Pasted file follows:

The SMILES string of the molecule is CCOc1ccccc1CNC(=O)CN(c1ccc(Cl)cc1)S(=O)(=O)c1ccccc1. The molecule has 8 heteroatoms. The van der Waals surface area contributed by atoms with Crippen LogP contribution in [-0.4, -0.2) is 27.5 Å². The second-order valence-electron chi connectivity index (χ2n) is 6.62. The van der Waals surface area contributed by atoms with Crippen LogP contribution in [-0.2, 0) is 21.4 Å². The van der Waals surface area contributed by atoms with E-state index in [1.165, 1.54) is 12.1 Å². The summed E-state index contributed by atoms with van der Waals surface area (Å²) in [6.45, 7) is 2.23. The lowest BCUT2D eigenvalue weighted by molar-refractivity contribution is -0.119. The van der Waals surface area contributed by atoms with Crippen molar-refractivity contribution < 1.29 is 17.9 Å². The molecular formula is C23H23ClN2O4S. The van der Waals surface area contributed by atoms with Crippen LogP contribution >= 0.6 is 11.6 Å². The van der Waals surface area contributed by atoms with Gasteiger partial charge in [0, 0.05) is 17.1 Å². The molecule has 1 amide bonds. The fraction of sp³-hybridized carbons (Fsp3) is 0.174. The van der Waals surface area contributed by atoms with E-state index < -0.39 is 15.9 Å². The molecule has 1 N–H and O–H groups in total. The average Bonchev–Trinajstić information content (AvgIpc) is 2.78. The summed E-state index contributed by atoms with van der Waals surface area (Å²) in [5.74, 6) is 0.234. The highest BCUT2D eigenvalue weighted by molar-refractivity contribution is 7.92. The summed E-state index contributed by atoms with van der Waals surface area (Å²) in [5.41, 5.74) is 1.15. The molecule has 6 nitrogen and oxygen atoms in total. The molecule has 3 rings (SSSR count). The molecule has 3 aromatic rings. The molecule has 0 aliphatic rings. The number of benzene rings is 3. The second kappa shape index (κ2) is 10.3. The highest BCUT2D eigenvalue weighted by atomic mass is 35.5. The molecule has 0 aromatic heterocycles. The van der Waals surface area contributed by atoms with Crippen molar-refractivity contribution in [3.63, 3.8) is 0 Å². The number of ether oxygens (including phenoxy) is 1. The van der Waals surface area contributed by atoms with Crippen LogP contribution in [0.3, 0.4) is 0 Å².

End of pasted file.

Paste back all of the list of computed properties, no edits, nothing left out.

The SMILES string of the molecule is CCOc1ccccc1CNC(=O)CN(c1ccc(Cl)cc1)S(=O)(=O)c1ccccc1. The molecule has 8 heteroatoms. The van der Waals surface area contributed by atoms with Crippen LogP contribution in [-0.4, -0.2) is 27.5 Å². The second-order valence-electron chi connectivity index (χ2n) is 6.62. The van der Waals surface area contributed by atoms with Crippen LogP contribution in [-0.2, 0) is 21.4 Å². The van der Waals surface area contributed by atoms with E-state index in [1.165, 1.54) is 12.1 Å². The summed E-state index contributed by atoms with van der Waals surface area (Å²) in [6.45, 7) is 2.23. The lowest BCUT2D eigenvalue weighted by molar-refractivity contribution is -0.119. The van der Waals surface area contributed by atoms with Crippen molar-refractivity contribution < 1.29 is 17.9 Å². The molecular formula is C23H23ClN2O4S. The van der Waals surface area contributed by atoms with Crippen LogP contribution >= 0.6 is 11.6 Å². The van der Waals surface area contributed by atoms with Gasteiger partial charge in [0, 0.05) is 17.1 Å². The molecule has 1 amide bonds. The fraction of sp³-hybridized carbons (Fsp3) is 0.174. The van der Waals surface area contributed by atoms with E-state index < -0.39 is 15.9 Å². The molecule has 1 N–H and O–H groups in total. The average Bonchev–Trinajstić information content (AvgIpc) is 2.78. The summed E-state index contributed by atoms with van der Waals surface area (Å²) in [5.74, 6) is 0.234. The highest BCUT2D eigenvalue weighted by molar-refractivity contribution is 7.92. The summed E-state index contributed by atoms with van der Waals surface area (Å²) in [5.41, 5.74) is 1.15. The molecule has 6 nitrogen and oxygen atoms in total. The molecule has 3 rings (SSSR count). The molecule has 3 aromatic rings. The molecule has 0 aliphatic rings. The number of benzene rings is 3. The second kappa shape index (κ2) is 10.3. The highest BCUT2D eigenvalue weighted by atomic mass is 35.5. The molecule has 0 aromatic heterocycles. The van der Waals surface area contributed by atoms with Crippen molar-refractivity contribution in [3.63, 3.8) is 0 Å². The number of ether oxygens (including phenoxy) is 1. The van der Waals surface area contributed by atoms with Crippen LogP contribution in [0.3, 0.4) is 0 Å².